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What You Should Know About the Labeling of Psychological Concepts

Psychological research you read about may not mean what you think it does.

Key points

  • Psychological constructs are human artifacts; their correspondence with reality should not be presumed.
  • Catchy, clever names do not make a construct valid or useful.
  • Familiar terms may not mean what they normally do when used to label psychological constructs.
ThoBel-043/Wikimedia Commons
Source: ThoBel-043/Wikimedia Commons

There are some interesting things about psychological concepts. One is that they are often referred to as “constructs.” This appears intended to indicate that they are created by researchers, conveying a conservative stance in which their correspondence to reality should not be assumed.

Warning: Constructs Ahead May Not Be as Shiny (or Dark and Scary) as They Appear

Although “construct” may reflect a bit of modesty, many psychological constructs appear to have been named with branding in mind. Often their labels are catchy, clever, or otherwise attention-getting. Many suggest something highly desirable, such as "resilience," or undesirable, such as when "addiction" is appended to activities such as use of the Internet or pornography. These names have other interesting properties as well.

One is that they are familiar from everyday language. Psychologists occasionally have argued that this is problematic because it can lead to confusion about the construct's meaning. But this practice continues.

Even labels that are familiar from scientific use can be problematic. This is illustrated in an often-told account of the naming of the Type A behavior pattern. As the story goes, the investigators' original grant proposal referred to the display of competitiveness, impatience, anger, and hostility using the term “stress.” But they received feedback suggesting they should avoid that term because of disagreement as to what stress actually is. So they revised the application, referring to it as a personality construct. This time the feedback was that personality was an amorphous concept and its measurement subjective. Once again, they went back to the drawing board and came back using a neutral term (“Type A”) followed by a phrase referring to something concrete and observable (“behavior pattern”), which, one may argue, is the name of a personality attribute that influences a person's response to stress.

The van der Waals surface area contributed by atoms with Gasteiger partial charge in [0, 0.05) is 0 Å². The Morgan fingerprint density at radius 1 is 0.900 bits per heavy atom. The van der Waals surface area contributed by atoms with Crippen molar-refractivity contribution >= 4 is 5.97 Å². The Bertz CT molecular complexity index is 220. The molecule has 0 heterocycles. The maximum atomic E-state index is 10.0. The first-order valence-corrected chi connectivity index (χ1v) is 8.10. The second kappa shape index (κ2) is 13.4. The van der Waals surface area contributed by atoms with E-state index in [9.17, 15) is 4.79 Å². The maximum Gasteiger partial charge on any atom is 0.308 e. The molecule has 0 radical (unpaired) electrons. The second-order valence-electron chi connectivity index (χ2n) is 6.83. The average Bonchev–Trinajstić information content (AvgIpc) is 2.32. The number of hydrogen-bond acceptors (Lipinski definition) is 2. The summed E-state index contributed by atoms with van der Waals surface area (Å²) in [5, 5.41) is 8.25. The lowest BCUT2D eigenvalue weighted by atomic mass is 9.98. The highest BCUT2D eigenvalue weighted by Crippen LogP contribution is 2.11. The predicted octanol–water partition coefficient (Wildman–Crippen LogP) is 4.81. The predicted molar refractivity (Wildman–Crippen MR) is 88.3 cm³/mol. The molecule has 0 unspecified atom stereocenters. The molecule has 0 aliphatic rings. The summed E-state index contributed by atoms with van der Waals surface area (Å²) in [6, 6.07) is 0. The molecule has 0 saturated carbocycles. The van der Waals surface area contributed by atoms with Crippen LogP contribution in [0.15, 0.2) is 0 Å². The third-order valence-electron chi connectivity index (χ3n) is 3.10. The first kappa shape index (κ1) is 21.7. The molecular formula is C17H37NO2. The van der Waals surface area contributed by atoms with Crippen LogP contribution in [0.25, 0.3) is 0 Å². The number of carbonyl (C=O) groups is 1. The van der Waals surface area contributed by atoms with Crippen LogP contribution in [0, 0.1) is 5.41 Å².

Truth in Advertising

Exceptions aside, familiar words are often used to label psychological constructs. In some cases, the everyday language imbues the construct with surplus meaning.

Take "hardiness," a tendency to experience life change as a challenge, to believe we can control what happens to us, and to feel committed rather than alienated. Is that what the word “hardiness” means to you? Probably not. In everyday language, it refers to the ability to endure difficult situations.

Hardiness was given that name because it was hypothesized to buffer against health-damaging effects of stressful events. So, hardiness is not, itself, an ability to endure difficult situations; it is a mindset that is a possible determinant of such an ability. I am not a fan of this approach to definitions, because it implicitly builds the existence of a relationship (i.e., linking challenge, control, and commitment to favorable stress outcomes) into the construct when this is something to be established by empirical research and not by definition.

Other psychological terms work the same way, implying favorable outcomes rather than referring to the attributes themselves that are hypothesized to bring about those outcomes. This creates a positive impression. It is like calling soap “clean,” a snack "tasty," or a cologne "sexy." That may be what you experience when you use the product, but it's not what's in the package. And, since it is not, it may not wind up being what you experience if you make the purchase.

Helen Keller/Wikimedia Commons
Source: Helen Keller/Wikimedia Commons

An Optimist and a Pessimist Walk Into a Bar...But, Then, I Repeat Myself

Another consequence of labeling constructs with everyday words is possible confusion when scientific and everyday usages differ. One example is the personality trait known as dispositional optimism (Scheier et al., 2021). As in everyday language, it originally was defined as a generalized expectation that good things will happen. It is much studied in psychology and appears related to favorable health outcomes. But, get this: According to research, people can be high in both optimism and pessimism.